Arts » General Arts

IVCI: 3rd - day semifinals



What is there for a violin to do but to make beautiful sounds? Part of that beauty is the instrument, but the greater part is what the player does on it. This beauty should always be the performer’s goal; the myriad emotions evoked are produced by what the composer intends when writing and marking his score.

In Sunday’s display of four more IVCI semifinalists, the greatest beauty was consistently wrought by Eric Silberger, 21, U.S. (Indy background). In his program, featuring sonatas of Beethoven and Brahms, Joan Tower’s IVCI-commissioned required piece, String Force, and Saint-Saëns’ ever-familiar display warhorse, Introduction and Rondo Capriccioso, Silberger never once made an ugly sound, yet his technical command of all the material was overwhelming. His tone was consistently rich and invariant, no matter whether playing a slow, plaintive line or whip-sawing over his fingerboard as in the Saint-Saëns or the Tower piece.

Silberger was the second and final afternoon player. I left the Indiana History Center’s Basile Theater thinking I might be hearing the beginnings of a great violinist’s career. For me, he topped his preliminaries appearance by sounding “polished” after all (I had opined that he wasn’t). My only caveat is not with Silberger, but that he may not be using the finest of instruments, as a great many participants have on loan. His violin sounded a bit more constricted than those of the other three Sunday players. This is only conjecture, however, as the program booklet does not indicate what he plays.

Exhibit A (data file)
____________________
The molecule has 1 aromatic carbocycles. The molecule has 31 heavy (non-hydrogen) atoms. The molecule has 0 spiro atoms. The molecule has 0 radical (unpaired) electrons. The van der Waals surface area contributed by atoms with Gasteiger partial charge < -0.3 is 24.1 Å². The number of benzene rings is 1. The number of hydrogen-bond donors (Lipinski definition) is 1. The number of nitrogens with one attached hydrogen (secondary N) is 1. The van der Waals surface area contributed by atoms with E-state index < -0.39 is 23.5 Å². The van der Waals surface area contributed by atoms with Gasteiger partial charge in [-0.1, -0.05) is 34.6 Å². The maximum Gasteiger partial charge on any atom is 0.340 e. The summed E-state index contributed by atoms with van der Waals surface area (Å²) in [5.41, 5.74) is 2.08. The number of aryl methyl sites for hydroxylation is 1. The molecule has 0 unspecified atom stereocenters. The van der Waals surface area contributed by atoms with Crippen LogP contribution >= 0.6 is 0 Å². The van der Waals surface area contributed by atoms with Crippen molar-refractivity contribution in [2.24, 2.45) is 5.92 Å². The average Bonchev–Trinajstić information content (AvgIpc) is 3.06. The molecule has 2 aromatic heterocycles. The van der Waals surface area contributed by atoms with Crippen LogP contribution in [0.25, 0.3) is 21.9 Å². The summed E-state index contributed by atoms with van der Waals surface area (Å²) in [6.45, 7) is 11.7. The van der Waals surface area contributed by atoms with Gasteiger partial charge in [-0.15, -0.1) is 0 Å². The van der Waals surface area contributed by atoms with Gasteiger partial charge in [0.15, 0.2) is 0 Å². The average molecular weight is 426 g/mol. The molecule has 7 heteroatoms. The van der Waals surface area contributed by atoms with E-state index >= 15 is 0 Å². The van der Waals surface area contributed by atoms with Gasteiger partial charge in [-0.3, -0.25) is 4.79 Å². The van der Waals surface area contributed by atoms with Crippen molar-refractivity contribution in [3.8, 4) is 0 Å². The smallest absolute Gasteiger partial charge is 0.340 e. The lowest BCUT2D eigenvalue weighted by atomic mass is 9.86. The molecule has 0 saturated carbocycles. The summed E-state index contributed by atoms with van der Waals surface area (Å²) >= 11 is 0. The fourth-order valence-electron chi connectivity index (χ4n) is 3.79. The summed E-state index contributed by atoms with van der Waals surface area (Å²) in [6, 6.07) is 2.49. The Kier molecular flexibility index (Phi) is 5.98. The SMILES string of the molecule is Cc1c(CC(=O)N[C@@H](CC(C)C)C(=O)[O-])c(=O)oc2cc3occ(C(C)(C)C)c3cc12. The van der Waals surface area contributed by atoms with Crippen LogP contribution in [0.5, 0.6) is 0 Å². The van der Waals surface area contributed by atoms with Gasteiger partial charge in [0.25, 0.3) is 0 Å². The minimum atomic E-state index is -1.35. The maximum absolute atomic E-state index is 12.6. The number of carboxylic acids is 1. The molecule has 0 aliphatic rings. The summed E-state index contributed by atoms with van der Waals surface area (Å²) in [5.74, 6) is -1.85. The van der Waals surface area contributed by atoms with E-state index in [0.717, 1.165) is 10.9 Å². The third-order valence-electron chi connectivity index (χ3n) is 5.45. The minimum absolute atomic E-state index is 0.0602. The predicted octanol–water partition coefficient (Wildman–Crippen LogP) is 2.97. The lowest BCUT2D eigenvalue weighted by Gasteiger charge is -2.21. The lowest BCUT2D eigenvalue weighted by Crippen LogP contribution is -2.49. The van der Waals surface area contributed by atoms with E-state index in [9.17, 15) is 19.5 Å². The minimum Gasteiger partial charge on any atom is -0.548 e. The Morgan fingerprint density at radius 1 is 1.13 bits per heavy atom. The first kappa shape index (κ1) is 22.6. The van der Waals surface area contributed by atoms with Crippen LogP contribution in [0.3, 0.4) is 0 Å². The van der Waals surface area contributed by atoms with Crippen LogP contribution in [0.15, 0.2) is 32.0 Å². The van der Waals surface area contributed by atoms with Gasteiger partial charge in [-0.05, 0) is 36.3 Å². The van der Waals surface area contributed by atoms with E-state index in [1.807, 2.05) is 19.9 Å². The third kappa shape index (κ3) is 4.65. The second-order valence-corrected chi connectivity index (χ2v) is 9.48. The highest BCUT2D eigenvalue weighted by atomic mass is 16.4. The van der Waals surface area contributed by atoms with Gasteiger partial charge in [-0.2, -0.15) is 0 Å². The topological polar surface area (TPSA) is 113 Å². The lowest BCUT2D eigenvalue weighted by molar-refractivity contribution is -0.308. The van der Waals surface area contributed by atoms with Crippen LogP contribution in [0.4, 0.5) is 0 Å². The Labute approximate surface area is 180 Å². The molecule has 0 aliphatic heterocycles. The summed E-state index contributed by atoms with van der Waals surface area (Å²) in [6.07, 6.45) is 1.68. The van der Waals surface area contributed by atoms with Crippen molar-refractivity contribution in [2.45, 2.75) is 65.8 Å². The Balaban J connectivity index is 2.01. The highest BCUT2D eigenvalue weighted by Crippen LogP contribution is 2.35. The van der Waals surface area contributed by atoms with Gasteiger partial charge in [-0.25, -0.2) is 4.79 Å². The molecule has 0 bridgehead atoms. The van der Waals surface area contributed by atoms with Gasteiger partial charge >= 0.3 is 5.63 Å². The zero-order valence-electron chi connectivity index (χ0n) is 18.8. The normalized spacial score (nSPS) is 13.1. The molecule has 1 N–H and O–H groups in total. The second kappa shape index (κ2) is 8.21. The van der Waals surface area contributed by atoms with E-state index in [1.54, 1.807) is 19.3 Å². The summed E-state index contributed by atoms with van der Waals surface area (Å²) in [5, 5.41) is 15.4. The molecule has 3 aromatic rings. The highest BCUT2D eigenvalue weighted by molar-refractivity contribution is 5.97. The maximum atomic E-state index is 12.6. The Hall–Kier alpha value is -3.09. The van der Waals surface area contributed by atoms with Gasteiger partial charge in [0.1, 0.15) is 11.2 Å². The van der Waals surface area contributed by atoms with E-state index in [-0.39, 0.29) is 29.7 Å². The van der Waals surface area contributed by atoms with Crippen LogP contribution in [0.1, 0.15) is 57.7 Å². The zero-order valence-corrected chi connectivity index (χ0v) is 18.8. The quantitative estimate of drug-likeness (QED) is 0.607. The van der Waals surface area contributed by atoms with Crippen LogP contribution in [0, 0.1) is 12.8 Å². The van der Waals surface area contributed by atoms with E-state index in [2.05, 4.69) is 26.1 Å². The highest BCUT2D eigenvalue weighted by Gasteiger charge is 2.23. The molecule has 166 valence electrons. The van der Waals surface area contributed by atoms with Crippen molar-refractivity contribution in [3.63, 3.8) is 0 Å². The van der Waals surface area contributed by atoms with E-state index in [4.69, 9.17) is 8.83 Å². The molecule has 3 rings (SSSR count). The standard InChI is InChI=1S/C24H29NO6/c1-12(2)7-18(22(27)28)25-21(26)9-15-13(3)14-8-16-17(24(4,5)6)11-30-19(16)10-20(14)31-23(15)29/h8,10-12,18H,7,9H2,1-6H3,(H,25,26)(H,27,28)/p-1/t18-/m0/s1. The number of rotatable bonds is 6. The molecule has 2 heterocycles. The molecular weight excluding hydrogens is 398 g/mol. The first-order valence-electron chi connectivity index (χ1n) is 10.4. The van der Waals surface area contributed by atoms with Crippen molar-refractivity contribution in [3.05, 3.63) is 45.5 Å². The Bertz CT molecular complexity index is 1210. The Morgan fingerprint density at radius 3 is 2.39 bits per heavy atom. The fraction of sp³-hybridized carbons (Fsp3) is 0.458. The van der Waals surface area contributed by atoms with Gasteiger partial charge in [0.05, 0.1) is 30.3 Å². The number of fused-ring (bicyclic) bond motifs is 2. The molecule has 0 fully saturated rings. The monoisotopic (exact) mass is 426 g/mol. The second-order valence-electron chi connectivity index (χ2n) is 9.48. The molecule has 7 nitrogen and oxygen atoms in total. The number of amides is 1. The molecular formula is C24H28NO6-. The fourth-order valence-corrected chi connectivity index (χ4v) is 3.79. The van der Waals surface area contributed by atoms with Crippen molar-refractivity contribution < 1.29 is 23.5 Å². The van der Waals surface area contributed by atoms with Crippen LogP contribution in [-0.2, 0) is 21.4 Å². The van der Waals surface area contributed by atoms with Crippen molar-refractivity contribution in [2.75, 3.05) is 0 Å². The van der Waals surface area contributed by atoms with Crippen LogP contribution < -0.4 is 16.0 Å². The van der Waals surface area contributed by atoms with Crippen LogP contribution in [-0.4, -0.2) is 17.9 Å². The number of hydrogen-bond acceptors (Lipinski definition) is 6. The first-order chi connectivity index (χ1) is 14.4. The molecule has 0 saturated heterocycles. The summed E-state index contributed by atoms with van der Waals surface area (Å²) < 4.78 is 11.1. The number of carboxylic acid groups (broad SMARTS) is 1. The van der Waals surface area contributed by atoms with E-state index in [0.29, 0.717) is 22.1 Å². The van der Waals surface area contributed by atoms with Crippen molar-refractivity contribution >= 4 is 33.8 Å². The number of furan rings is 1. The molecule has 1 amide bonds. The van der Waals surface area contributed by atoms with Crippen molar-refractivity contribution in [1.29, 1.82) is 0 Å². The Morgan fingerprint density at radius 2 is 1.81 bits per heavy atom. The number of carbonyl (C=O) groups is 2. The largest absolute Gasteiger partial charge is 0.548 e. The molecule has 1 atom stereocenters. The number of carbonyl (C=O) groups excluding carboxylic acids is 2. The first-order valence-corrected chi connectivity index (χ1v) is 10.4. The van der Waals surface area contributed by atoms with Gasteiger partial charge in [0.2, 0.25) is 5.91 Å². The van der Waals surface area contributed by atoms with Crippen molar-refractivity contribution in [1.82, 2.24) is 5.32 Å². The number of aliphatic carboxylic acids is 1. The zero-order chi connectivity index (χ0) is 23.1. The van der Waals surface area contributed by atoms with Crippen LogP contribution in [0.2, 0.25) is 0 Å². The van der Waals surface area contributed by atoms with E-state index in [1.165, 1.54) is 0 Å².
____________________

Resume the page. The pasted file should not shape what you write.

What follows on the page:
The three remaining players: David McCarroll, 24, U.S., Nikki Chooi, 21, Canada and Benjamin Beilman, 20, U.S. all showed less tonal control, falling into the still exalted but “ordinary” category for this competition. But ordinary playing within the 2010 IVCI is skilled enough to have provided many of them fame and fortune as recently as half a century ago. Yes, as a result of the “sellers’ market” being overloaded, the standard-of-excellence has risen with it. You have to stand above your peers in a significant way. Only Eric Silberger—along with possibly a few others yet to be displayed in the semifinals—does.

Note: Silberger’s acknowledged growing up here in Indy clearly has no bearing whatever on my personal assessment of his abilities.


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